It’s not surprising then, that the lawsuit filed against WorldVentures by Melody Yiru accuses the company of being an endless chain recruitment scheme that is prohibited under California law. The lawsuit says, among other things: Continue reading

Short Seller Marc Cohodes About Face on Overstock

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BFFs Marc Cohodes and Patrick Byrne

Former hedge fund manager Marc Cohodes has been a long-time critic of Overstock.com and its wacky CEO, Patrick Byrne. The criticism dates back to the days when Cohodes was at Rocker Partners, a company that was sued by Overstock along with research firm Gradient Analytics. In 2005, Cohodes was fingered by Byrne as being part of a “miscreants ball” under the direction of a “Sith Lord.” Yet after more than a decade with a negative opinion of the company and its management, Cohodes recently did an about face.

Is money fueling the change of heart?

Sam Antar, another long-time critic of Overstock, details the Cohodes/Overstock situation nicely on his blog. The crux of the issue is that Cohodes (who has been focused on short selling) took a long position in Overstock in May 2017. A month later, Cohodes met personally with Byrne. In October, Cohodes hyped the company during a presentation at a Grant’s Interest Rate Observer conference, and said that Byrne is now his friend. Continue reading

Market America Pyramid Scheme Lawsuit

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In May 2017, Market America was hit with a class action lawsuit in federal court in California by plaintiffs Chuanjie Yang and Ollie Lan. The lawsuit calls MarketAmerica a pyramid scheme that is taking advantage of Chinese American immigrants.

MarketAmerica is a multi-level marketing company that has a number or product lines including Isotonix supplements, Motives cosmetics, and others. It also uses what it calls a “product brokerage concept,” which is essentially a massive affiliate program which pays a small amount of cash back to the the distributor when purchases are made at certain retailers while on the shop.com website. (This sounds just like Shop to Earn, a defunct MLM that screamed pyramid scheme.)

Per the lawsuit, Market America requires a start-up fee of $399 and an ongoing monthly fee of $129. Distributors must also spend $100 to $300 per month on shop.com to continue to qualify as an enrollee, and other fees are incurred to attend training and events. Continue reading

Lifestyle Analysis in Divorce and Child Support Cases

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One of the chief concerns in a divorce or child custody case is identifying the true income of one or both of the parties. It is not unusual for such a case to include allegations of hidden income or assets. It is common for a closely held business to suspiciously encounter declining sales and profits following the filing of a family law case.

In each of these instances, properly determining the income of the party is critical to getting a fair and equitable settlement, maintenance award, or child support award. Until you have the correct numbers, the attorney may find it very difficult to decide what is fair or in the best interest of the client.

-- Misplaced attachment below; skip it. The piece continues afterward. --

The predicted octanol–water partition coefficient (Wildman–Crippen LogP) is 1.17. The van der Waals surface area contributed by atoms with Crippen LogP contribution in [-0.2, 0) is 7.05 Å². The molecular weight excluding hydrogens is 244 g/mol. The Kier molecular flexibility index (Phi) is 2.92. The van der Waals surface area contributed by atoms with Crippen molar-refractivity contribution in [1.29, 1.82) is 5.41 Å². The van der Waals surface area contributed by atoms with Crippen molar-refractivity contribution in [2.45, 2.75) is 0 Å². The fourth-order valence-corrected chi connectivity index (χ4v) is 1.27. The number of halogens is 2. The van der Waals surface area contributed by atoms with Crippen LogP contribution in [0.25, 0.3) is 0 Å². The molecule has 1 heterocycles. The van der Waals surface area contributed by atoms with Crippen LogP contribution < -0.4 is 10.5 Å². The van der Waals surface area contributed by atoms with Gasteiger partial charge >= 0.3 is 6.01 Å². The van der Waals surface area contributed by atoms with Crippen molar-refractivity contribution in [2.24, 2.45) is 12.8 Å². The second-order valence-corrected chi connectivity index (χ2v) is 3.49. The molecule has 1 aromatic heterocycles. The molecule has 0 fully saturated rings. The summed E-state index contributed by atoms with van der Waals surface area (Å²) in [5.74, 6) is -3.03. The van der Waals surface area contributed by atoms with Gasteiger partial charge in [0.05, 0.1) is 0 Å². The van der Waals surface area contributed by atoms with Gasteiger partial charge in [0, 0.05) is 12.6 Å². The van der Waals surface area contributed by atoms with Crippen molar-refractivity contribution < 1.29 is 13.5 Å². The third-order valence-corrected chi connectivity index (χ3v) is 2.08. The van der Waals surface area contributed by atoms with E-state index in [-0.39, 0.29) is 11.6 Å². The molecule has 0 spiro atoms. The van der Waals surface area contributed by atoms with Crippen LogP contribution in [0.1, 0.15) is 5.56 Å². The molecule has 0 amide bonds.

How can a spouse or parent with little to no direct access to the other party’s financial records prove that there is undisclosed income? What happens if the financial records obtained during discovery appear woefully incomplete? A forensic accountant is the logical choice to help reconstruct financial records, estimate earnings, and analyze fine details of financial documents to prove or disprove income claims. Continue reading

Almost No One Makes Money in MLM

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Nothing ever changes in multi-level marketing. Even when it looks like the government is taking action against a company like Herbalife, other MLMs continue with business as usual.

Almost everyone loses money in MLM. Which means almost no one makes money in MLM. This is a universal truth. More than 99% of distributors will lose money, and this is GUARANTEED by how these schemes are set-up. No matter how hard you work or how well you follow the guidelines, you still have almost no chance of success.

Six years ago the Salt Lake Tribune published an article about the reality of multi-level marketing. The numbers haven’t changed, and we see the same thing happening no matter the company. Continue reading

Financial Statement Fraud: The Damage Inflicted

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Financial statement fraud impacts any person or organization that has a financial interest in the success or failure of a company. A manipulation of the company’s reported earnings or assets can affect a bank that extends credit to the company, a shareholder who invests money in the company, and those organizations that enter into contracts or agreements with the company.

The manipulation of financial statements also affects employees. It has the power to put employees out of work once the fraud is exposed or collapses. It also has the power to enrich employees – mostly those involved in the fraud, but potentially those who are not. Good financial results (actual or fabricated) can be linked to promotions, raises, enhanced benefit packages, bonuses, and the value of stock option awards. Continue reading